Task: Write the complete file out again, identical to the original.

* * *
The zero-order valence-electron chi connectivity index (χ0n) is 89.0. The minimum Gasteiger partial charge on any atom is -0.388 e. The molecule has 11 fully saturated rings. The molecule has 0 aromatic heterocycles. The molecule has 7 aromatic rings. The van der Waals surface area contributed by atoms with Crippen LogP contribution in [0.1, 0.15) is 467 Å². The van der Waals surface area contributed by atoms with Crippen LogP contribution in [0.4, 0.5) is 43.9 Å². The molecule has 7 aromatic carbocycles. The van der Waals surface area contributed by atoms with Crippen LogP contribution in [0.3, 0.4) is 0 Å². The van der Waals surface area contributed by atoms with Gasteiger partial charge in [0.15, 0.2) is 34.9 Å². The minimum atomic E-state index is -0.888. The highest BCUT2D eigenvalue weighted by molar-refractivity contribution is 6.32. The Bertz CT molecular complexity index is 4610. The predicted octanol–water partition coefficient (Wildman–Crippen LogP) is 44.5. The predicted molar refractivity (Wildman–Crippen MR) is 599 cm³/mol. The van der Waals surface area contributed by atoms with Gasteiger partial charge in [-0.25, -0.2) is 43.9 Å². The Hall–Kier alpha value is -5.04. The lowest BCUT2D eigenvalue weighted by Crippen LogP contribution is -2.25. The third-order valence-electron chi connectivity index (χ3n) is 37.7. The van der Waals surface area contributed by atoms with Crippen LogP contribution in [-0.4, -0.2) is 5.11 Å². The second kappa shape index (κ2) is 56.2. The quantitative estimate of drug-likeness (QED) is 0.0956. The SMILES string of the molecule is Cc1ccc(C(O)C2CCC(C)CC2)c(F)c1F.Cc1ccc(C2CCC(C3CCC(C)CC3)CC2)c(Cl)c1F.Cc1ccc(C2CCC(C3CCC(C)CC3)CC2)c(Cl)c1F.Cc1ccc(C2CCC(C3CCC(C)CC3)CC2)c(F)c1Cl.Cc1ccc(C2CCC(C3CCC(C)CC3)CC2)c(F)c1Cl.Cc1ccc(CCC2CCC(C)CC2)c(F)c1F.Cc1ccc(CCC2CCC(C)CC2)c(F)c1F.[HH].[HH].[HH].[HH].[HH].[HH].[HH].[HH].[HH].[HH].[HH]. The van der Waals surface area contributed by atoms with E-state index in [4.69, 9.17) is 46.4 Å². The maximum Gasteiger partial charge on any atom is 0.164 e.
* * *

The zero-order valence-electron chi connectivity index (χ0n) is 89.0. The minimum Gasteiger partial charge on any atom is -0.388 e. The molecule has 11 fully saturated rings. The molecule has 0 aromatic heterocycles. The molecule has 7 aromatic rings. The van der Waals surface area contributed by atoms with Crippen LogP contribution in [0.1, 0.15) is 467 Å². The van der Waals surface area contributed by atoms with Crippen LogP contribution in [0.4, 0.5) is 43.9 Å². The molecule has 7 aromatic carbocycles. The van der Waals surface area contributed by atoms with Crippen LogP contribution in [0.3, 0.4) is 0 Å². The van der Waals surface area contributed by atoms with Gasteiger partial charge in [0.15, 0.2) is 34.9 Å². The minimum atomic E-state index is -0.888. The highest BCUT2D eigenvalue weighted by molar-refractivity contribution is 6.32. The Bertz CT molecular complexity index is 4610. The predicted octanol–water partition coefficient (Wildman–Crippen LogP) is 44.5. The predicted molar refractivity (Wildman–Crippen MR) is 599 cm³/mol. The van der Waals surface area contributed by atoms with Gasteiger partial charge in [-0.25, -0.2) is 43.9 Å². The Hall–Kier alpha value is -5.04. The lowest BCUT2D eigenvalue weighted by Crippen LogP contribution is -2.25. The third-order valence-electron chi connectivity index (χ3n) is 37.7. The van der Waals surface area contributed by atoms with Crippen LogP contribution in [-0.4, -0.2) is 5.11 Å². The second kappa shape index (κ2) is 56.2. The quantitative estimate of drug-likeness (QED) is 0.0956. The SMILES string of the molecule is Cc1ccc(C(O)C2CCC(C)CC2)c(F)c1F.Cc1ccc(C2CCC(C3CCC(C)CC3)CC2)c(Cl)c1F.Cc1ccc(C2CCC(C3CCC(C)CC3)CC2)c(Cl)c1F.Cc1ccc(C2CCC(C3CCC(C)CC3)CC2)c(F)c1Cl.Cc1ccc(C2CCC(C3CCC(C)CC3)CC2)c(F)c1Cl.Cc1ccc(CCC2CCC(C)CC2)c(F)c1F.Cc1ccc(CCC2CCC(C)CC2)c(F)c1F.[HH].[HH].[HH].[HH].[HH].[HH].[HH].[HH].[HH].[HH].[HH]. The van der Waals surface area contributed by atoms with E-state index in [4.69, 9.17) is 46.4 Å². The maximum Gasteiger partial charge on any atom is 0.164 e.